Black Silk

A waterfall spills
from the lip
of a cliff, pounds

down in torrents
like wintry rain.
A bird pulls away

from its shadow,
both lost, bird into air,
shadow drifting,

cryptic colors
on moving branches
like the moving light

of hundreds of corpse
smoke, click of beads

in the flickering.
Fog light.
Fetch light.

Stifling black veil.
Black dress
of looking-glass silk,

tie-ribbon black
as a raven’s eye.

Linen Heart

What does a rabbit want at the door,
nose to the screen, pawing its way,

ears aquiver in rabbity panicking?
What walks without legs and flies

without wings? Why is time
cooking us? Solve the riddles,

and you will be queen—the axe
a woodman with only one tooth,

wick a heart made of linen,
woman’s head chewed by flame.

Wind passes, no hands, no feet, but
opens the door. Someone looks

into a mirror and finds an old woman.
Mama, mama, she calls to the mirror.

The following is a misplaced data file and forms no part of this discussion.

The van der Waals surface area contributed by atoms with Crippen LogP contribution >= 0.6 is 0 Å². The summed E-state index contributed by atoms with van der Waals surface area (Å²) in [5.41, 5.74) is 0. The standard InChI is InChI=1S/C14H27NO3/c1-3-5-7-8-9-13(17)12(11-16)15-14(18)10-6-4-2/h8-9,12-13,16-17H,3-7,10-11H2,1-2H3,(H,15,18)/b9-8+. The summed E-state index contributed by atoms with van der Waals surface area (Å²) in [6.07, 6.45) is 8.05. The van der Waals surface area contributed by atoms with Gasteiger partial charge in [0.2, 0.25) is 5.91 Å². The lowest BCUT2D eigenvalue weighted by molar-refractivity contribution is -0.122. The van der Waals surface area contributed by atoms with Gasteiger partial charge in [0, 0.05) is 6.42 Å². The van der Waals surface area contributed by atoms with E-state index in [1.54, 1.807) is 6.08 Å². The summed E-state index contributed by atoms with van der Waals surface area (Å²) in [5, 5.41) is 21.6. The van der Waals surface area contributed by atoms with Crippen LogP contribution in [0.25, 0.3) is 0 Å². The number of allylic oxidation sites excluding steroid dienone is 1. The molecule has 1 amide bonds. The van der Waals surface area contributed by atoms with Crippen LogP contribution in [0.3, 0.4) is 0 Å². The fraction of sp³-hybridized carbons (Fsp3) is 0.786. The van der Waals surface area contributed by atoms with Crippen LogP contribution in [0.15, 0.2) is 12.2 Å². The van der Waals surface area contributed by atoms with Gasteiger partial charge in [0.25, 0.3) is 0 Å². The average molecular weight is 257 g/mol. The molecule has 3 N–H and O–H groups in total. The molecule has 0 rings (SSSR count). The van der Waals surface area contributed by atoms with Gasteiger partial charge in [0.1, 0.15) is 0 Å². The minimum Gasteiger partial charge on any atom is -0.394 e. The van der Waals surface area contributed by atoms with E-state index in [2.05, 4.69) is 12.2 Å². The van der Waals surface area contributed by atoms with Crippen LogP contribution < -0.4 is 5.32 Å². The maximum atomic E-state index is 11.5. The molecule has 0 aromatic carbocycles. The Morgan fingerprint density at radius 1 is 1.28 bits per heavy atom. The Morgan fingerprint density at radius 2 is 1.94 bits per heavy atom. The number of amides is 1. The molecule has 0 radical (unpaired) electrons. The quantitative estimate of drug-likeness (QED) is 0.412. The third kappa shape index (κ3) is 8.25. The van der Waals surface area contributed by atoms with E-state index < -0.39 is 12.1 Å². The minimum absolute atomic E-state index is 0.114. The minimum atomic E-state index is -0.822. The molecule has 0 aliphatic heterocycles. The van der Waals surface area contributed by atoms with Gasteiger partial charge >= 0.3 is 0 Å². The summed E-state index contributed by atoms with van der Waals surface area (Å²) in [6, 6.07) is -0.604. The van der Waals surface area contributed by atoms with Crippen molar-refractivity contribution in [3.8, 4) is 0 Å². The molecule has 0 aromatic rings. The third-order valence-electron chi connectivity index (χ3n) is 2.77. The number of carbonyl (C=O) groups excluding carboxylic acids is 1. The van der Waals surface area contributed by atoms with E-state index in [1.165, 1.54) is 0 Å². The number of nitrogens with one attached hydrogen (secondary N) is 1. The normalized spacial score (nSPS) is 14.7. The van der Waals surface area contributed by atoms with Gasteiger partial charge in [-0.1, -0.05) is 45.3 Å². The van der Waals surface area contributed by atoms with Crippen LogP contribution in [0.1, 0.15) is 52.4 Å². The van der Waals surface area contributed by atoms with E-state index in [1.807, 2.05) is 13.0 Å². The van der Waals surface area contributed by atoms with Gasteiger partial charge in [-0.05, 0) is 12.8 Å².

Four things travel to tell you this:
three fingers, this dark track of ink.

Snow Fences

When she says feathers, she means stones.
I’m in a restaurant reading a book. She
points to a door and says mousetrap.

She lives in Long Branch. The sand bares
its big belly there. Snow fences lay down
spindly shadows that painters turn into

columns, volutes, spiny acanthus leaves.
Her mother. That’s what she writes about.
What she did as she died, the constant

waving and frantic efforts to take off
her clothes. I order a cookie the size of
my fist. The poet named her dog Athos.

When she calls he comes to her hand.
I understand painters, the way they run
naked, shrieking through streets to the bay.

When she says love, she means forgiveness.
When she says stones, she means stones.

BARBARA DANIELS’ Talk to the Lioness was published by Casa de Cinco Hermanas Press in 2020. Daniels’ poetry has appeared in Prairie Schooner, Mid-American Review, and elsewhere. Daniels received a 2020 fellowship from the New Jersey State Council on the Arts.